How Are Active ETFs Faring?

Jacob Harper  |

Most exchange traded funds don’t have a lot of hands-on management. What the ETF is when an investor buys in is what it is when (and if) they leave. But some have money managers who take an active interest in the contents of the ETF.

And there’s not many of them. Only three trades over 10,000 shares a day. The largest – Active Bear ETF – is also the worst performing. Active ETFs currently make up less than one percent of the total ETF assets, or 12.9 billion versus the 1.49 trillion ETF market in the US.

Active ETFs are a relatively new phenomenon. The first active ETFs were launched in 2008. ETFs were first traded in the United States in 1993, and at first were strictly passive investments. But money managers started betting that they could outperform the market, by applying a systemized strategy to the ETF.

Some ETFs are opaque about their strategy, fearing that exposing their "secret sauce" would make the ETF a less hot commodity. Others -- like theTrimTabs Float Shrink ETF (TTFS) -- are very open about how they like to dig into their ETF and reinvest.

While active ETFs are a miniscule portion of the entire ETF market, it looked like an interesting proposition to see how they've done in comparison to their passive counterpart,s and the market in general. The question is, is the extra work involved in tinkering with an active ETF worth it?

By the numbers, the answer is "no." Of the thirty active ETFs trading at a significant volume (over 10,000 shares) only two have experienced a gain over 15 percent year to date. And only one has outperformed the S&P 500 (the S&P 500 is currently up 18.61 percent on the year.)

Here are four significant active ETFs, and a little information oat has made them successful - or not.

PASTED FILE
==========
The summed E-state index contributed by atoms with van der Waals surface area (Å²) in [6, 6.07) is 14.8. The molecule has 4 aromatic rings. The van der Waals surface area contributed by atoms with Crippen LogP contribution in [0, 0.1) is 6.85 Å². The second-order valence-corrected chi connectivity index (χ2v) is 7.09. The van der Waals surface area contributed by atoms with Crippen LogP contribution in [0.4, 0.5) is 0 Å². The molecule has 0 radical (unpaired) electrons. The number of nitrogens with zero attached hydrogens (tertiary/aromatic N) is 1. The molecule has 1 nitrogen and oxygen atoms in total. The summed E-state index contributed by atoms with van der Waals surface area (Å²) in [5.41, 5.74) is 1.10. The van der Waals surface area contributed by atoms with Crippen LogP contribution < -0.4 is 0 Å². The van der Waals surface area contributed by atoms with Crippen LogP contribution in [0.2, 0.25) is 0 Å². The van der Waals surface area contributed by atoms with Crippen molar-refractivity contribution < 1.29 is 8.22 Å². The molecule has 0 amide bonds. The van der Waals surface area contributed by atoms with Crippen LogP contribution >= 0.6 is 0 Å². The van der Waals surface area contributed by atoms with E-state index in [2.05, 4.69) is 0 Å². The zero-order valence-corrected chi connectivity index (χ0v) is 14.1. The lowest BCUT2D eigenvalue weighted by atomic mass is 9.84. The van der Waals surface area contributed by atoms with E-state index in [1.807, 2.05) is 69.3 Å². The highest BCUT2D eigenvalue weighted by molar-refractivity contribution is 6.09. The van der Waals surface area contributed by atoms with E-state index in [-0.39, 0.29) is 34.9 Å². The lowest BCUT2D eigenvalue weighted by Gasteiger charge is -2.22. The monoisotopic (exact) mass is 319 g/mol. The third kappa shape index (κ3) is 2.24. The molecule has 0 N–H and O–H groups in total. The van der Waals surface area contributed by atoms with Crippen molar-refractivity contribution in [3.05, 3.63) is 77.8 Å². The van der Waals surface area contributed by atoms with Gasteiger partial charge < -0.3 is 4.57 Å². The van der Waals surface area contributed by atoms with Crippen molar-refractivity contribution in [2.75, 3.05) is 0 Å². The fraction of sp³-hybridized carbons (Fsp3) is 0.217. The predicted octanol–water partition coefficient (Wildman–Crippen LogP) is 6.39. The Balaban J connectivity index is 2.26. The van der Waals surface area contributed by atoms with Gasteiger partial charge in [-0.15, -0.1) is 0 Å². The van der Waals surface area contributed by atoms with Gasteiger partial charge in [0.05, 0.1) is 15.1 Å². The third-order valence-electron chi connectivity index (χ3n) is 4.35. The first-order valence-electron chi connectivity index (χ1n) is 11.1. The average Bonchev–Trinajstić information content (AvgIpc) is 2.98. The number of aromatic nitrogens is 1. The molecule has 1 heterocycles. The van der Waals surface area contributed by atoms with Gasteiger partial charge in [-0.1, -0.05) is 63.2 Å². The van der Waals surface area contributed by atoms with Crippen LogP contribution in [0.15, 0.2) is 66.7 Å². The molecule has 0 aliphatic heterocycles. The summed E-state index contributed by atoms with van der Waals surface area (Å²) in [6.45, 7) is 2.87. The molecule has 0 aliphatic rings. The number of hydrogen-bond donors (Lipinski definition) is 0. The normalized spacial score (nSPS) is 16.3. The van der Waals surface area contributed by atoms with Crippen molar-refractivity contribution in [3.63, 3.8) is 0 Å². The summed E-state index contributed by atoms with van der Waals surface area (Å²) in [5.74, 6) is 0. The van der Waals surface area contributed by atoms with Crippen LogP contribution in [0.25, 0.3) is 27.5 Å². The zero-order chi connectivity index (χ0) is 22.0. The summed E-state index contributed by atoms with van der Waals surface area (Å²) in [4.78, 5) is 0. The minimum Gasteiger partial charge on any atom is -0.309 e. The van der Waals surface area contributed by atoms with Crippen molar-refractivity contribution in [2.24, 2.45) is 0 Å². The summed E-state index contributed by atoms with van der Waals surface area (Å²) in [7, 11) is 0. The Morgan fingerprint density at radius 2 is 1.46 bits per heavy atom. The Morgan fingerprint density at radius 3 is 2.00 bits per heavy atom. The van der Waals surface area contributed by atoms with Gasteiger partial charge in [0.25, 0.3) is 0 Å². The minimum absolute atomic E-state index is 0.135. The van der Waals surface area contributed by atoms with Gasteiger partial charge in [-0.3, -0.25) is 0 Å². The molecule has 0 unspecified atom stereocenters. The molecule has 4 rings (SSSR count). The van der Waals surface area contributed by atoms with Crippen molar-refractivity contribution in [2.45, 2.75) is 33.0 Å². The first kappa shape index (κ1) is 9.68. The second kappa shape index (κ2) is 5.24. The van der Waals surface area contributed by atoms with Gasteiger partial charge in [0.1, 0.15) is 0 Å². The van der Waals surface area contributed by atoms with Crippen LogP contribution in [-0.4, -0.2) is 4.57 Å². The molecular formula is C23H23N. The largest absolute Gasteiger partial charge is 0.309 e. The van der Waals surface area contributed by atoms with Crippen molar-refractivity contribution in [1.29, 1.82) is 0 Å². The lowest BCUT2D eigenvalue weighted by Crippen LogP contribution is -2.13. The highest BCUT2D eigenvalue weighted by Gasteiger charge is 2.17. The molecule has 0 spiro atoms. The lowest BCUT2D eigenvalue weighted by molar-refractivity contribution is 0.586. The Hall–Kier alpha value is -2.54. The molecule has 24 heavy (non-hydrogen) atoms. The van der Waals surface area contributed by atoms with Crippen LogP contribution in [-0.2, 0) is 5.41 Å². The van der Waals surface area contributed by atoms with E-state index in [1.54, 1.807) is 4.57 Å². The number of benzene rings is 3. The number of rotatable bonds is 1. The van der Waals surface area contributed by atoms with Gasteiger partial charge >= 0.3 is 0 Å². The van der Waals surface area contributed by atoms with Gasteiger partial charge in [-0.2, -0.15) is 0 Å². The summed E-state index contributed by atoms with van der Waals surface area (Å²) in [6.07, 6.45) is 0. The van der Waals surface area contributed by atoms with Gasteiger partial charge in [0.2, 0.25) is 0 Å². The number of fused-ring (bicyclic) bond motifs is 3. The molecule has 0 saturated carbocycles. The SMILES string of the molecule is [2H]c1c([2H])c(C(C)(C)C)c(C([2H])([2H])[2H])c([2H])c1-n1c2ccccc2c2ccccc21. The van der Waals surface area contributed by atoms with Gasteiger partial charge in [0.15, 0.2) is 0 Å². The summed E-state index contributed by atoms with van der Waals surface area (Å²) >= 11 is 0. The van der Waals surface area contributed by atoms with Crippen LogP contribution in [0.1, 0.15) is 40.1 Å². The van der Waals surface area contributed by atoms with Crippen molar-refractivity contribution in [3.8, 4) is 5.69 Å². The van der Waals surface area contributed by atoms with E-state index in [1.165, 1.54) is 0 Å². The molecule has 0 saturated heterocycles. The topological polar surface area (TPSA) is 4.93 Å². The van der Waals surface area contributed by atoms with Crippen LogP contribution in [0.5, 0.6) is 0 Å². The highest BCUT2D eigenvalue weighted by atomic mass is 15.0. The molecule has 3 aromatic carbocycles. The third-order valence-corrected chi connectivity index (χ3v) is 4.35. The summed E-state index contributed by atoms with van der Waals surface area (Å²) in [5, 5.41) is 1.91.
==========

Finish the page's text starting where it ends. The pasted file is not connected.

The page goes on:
Active Bear ETF (HDGE)- The Worst Permoing Active ETF

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Active Bear has had a rough year. The ETF is one of the most popular active ETFs, but of the 57 actively traded ETFs, it is the worst performing. Active Bear is strictly a short ETF, and actively seeks companies they believe will fail. On their site, they point out how many stocks are unprofitable investments (39 percent) and generally extol a pessimistic view of the market. The company has holding in internatiional bonds and a stake in shorting Deustche Bank (DB) .

Unfortunatley, the strategy hasn''t paid off this year, as the active ETF is down 17.06 percent year-to-date to hit $15.19 a share.

North American Energy Infrastructure ETF (EMLP)- The Best Performing "Heavy Volume" Active ETF

Unusual among active ETFs North American Energy Infrastructure, this investment has had a significant return year-to-date. The manager of the ETF, First Trust, states that the strategyof the ETF is to "invest at least 80% of its net assets in equity securities of companies headquartered or incorporated in the United States and Canada engaged in the energy infrastructure sector."

And as energy has upticked, so has this ETF which is up 15.68 percent this YTD to hit $23.92 a share.

Total-Return Exchange Traded Fund ($BOND) - The Most Popular

This active ETF deals in the bond market, and according to investment manager PIMCO focuses on high quality bonds. The ETF trades heavily, averaging 662,730 volume.

The ETF is quite large, the largest among all active ETFs, with $4.41 billion in assets. But depite the injection of cash it has experienced, it hasn't fared well. The ETF is down 2.45 percent year-to-date to hit $105.67 on the year.

TrimTabs Float Shrink ETF (TTFS)- The Best Performing Active ETF

TrimTrabs Float Shrink is disctinct among the 57 actively traded ETFs in two key areas: one; for active ETFs trading over 10,000 shares, it's the only one to outperform the S&P 500 this year. And two, among all 57, it's had the best year.

Thier investment strategy is simple: the ETF focuses on large cap stocks that engage in share buybacks. In an interview with Bloomberg on May 2013 ,Charles Biderman, CEO of TrimTabs Investment Resreach (the ETF's manager) credits the ETF’s success to their strategy of focusing on companies that both have free cash flow and engage in share buybacks - hence the “floating” part of the ETF's moniker. Biderman prefers these stocks to ones that give dividends.

TrimTabs Float Shrink is up 28.65 percent on the year to hit $43.40 a share.

DISCLOSURE: The views and opinions expressed in this article are those of the authors, and do not necessarily represent the views of Readers should not consider statements made by the author as formal recommendations and should consult their financial advisor before making any investment decisions. To read our full disclosure, please go to:


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